May 23, 2019 at
Security specialists at Kaspersky Lab are warning the public of a rapidly expanding sector of malware: mobile banking trojans. Reports indicate a concerning number of attacks on over 300,000 different users in the first quarter of 2019. Over 30,000 modifications of this malware were used in the attacks.
This is similar to a report last year by Cisco, which warned of increasingly complex attacks over the botnet infrastructure by the Gozi banking Trojan. Attackers use malware not only to gain access to confidential information linked with user accounts but to leak funds. That’s right. These banking trojans allow attackers to steal your money.
According to the IT Threat Evaluation Report released by Kaspersky Lab, in the first quarter, the biggest threat was the newest version of Asacub malware, which accounts for nearly 60 percent of all attacks from banking trojans, targeted at over 8,000 users daily.
The concerning rise in mobile banking trojans is reflected in the reports by an increase from 1.85% of all mobile malware in the final quarter of 2018, to a substantial 3.24% in the first quarter of 2019. In addition, the number of mobile banking malware files increased from 18,501 to a staggering 29,841 between these two quarters.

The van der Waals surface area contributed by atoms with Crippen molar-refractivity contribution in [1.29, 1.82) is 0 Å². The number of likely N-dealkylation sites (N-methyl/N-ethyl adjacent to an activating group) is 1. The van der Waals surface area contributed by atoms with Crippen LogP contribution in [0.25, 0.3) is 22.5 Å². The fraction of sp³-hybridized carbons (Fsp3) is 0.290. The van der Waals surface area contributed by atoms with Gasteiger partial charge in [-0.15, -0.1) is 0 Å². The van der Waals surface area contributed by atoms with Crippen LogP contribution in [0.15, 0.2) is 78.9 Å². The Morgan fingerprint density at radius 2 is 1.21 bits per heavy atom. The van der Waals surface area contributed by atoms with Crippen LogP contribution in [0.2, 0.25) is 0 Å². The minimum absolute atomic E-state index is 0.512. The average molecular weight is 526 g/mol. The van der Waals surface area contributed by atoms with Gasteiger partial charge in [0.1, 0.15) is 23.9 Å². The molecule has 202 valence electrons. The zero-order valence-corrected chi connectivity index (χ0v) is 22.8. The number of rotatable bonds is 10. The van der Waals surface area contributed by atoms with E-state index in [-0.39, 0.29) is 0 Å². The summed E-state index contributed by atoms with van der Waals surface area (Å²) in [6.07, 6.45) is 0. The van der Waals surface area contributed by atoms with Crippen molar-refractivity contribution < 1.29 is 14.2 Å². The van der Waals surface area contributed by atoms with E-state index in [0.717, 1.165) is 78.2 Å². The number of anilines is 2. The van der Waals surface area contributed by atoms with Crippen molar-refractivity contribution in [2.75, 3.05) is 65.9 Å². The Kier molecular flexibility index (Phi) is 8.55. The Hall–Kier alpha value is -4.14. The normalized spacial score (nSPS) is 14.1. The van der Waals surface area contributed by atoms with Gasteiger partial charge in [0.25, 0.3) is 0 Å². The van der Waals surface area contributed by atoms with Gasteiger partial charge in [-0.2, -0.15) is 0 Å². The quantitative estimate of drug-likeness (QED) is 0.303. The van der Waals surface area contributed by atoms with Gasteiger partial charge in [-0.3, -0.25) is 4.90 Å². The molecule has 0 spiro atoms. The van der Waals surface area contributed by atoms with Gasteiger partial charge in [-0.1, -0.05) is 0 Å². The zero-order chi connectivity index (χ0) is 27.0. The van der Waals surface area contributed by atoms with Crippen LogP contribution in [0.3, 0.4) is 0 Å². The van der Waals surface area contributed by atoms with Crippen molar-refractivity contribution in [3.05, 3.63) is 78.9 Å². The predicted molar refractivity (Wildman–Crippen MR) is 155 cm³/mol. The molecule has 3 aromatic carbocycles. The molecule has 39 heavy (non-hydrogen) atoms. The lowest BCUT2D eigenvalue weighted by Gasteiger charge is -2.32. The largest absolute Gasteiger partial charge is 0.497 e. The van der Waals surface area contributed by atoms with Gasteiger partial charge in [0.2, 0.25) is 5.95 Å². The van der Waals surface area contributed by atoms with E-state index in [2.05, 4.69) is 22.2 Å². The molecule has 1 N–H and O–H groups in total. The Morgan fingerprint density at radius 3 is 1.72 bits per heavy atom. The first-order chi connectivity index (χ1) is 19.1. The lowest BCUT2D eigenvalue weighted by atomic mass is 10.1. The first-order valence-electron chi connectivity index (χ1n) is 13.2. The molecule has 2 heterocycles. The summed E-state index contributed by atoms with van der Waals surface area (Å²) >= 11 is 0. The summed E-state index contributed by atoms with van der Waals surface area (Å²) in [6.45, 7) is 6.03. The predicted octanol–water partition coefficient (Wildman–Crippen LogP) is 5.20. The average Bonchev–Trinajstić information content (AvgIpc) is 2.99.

So, how are these attackers able to fool users into accessing bank accounts? The malware is created to resemble any other mobile banking app. Believe me, they are true illusionists. Once implemented, the user attempts to login and access is gained by the attacker, regardless if they try to use their usual banking app. One way or another, the attackers are able to access your bank account and your financial security is put at risk.
Victor Chebyshev, a security researcher at Kaspersky Lab, reportedly stated his concerns over the rapid rise of mobile financial malware, referencing the attackers increasing proficiency in distribution mechanisms. According to Chebyshev, the attackers have a recent tendency of camouflaging trojans in such a way that they are able to remain under the security radar until implemented. Once established, malicious malware begins to take effect.
So what can we do to protect
The following suggestions from
Kaspersky Lab can substantially help to decrease risk:
- Only install apps from trusted sources. Not all apps from your preferred app store are perfectly safe.
- Use the best security program on the market. The more protection, the better.
- Never click on links in potential spam emails. If you don’t know the sender, don’t open it.
- Remember to check all permissions requested by the app. What is the app requesting permission to access? Ask yourself if what the app is requesting are reasonable and common permissions for its purpose.
As indicated, mobile banking
malware is a growing threat to our personal and professional security that is
not expected to decline in the near future. Attackers are using rapidly
changing and increasingly sophisticated malware modifications in order to gain
access to bank accounts worldwide. It is up to security professionals, and
individuals alike, to take measures to prevent infiltration by malicious
We will see what the future holds
for financial security in the months ahead.